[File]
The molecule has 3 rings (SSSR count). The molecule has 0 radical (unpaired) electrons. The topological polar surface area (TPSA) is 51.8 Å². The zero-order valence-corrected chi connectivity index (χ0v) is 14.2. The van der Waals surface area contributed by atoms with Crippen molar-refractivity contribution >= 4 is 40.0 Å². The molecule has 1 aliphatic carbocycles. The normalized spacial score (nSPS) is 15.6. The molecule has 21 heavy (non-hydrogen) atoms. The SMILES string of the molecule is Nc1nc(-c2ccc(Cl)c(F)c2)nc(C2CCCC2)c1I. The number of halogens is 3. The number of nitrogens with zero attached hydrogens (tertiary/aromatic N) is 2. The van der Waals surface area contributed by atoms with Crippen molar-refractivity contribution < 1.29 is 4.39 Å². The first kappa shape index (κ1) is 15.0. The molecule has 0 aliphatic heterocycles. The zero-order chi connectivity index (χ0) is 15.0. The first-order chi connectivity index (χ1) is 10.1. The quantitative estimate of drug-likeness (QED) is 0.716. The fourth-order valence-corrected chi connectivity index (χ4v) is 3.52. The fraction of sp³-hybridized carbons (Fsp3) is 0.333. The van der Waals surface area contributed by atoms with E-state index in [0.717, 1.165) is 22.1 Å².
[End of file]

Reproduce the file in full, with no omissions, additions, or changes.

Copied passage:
The molecule has 3 rings (SSSR count). The molecule has 0 radical (unpaired) electrons. The topological polar surface area (TPSA) is 51.8 Å². The zero-order valence-corrected chi connectivity index (χ0v) is 14.2. The van der Waals surface area contributed by atoms with Crippen molar-refractivity contribution >= 4 is 40.0 Å². The molecule has 1 aliphatic carbocycles. The normalized spacial score (nSPS) is 15.6. The molecule has 21 heavy (non-hydrogen) atoms. The SMILES string of the molecule is Nc1nc(-c2ccc(Cl)c(F)c2)nc(C2CCCC2)c1I. The number of halogens is 3. The number of nitrogens with zero attached hydrogens (tertiary/aromatic N) is 2. The van der Waals surface area contributed by atoms with Crippen molar-refractivity contribution < 1.29 is 4.39 Å². The first kappa shape index (κ1) is 15.0. The molecule has 0 aliphatic heterocycles. The zero-order chi connectivity index (χ0) is 15.0. The first-order chi connectivity index (χ1) is 10.1. The quantitative estimate of drug-likeness (QED) is 0.716. The fourth-order valence-corrected chi connectivity index (χ4v) is 3.52. The fraction of sp³-hybridized carbons (Fsp3) is 0.333. The van der Waals surface area contributed by atoms with E-state index in [0.717, 1.165) is 22.1 Å².